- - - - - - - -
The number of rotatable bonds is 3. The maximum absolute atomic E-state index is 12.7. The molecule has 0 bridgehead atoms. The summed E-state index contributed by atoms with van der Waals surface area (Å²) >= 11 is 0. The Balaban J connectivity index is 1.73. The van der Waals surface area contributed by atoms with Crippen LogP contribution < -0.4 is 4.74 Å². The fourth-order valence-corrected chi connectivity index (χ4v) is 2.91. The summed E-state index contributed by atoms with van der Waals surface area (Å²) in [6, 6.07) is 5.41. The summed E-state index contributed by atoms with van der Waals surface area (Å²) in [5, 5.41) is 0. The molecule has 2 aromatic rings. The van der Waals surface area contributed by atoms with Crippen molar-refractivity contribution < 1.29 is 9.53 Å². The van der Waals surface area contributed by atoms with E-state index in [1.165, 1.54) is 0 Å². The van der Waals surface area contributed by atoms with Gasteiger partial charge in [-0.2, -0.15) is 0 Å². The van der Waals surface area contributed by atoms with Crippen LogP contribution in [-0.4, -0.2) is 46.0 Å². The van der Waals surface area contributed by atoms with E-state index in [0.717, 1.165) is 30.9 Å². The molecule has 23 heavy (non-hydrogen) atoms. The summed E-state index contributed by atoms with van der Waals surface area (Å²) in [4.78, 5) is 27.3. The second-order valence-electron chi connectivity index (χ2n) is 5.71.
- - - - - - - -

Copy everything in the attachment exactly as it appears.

The number of rotatable bonds is 3. The maximum absolute atomic E-state index is 12.7. The molecule has 0 bridgehead atoms. The summed E-state index contributed by atoms with van der Waals surface area (Å²) >= 11 is 0. The Balaban J connectivity index is 1.73. The van der Waals surface area contributed by atoms with Crippen LogP contribution < -0.4 is 4.74 Å². The fourth-order valence-corrected chi connectivity index (χ4v) is 2.91. The summed E-state index contributed by atoms with van der Waals surface area (Å²) in [6, 6.07) is 5.41. The summed E-state index contributed by atoms with van der Waals surface area (Å²) in [5, 5.41) is 0. The molecule has 2 aromatic rings. The van der Waals surface area contributed by atoms with Crippen molar-refractivity contribution < 1.29 is 9.53 Å². The van der Waals surface area contributed by atoms with E-state index in [1.165, 1.54) is 0 Å². The van der Waals surface area contributed by atoms with Gasteiger partial charge in [-0.2, -0.15) is 0 Å². The van der Waals surface area contributed by atoms with Crippen LogP contribution in [-0.4, -0.2) is 46.0 Å². The van der Waals surface area contributed by atoms with E-state index in [0.717, 1.165) is 30.9 Å². The molecule has 23 heavy (non-hydrogen) atoms. The summed E-state index contributed by atoms with van der Waals surface area (Å²) in [4.78, 5) is 27.3. The second-order valence-electron chi connectivity index (χ2n) is 5.71.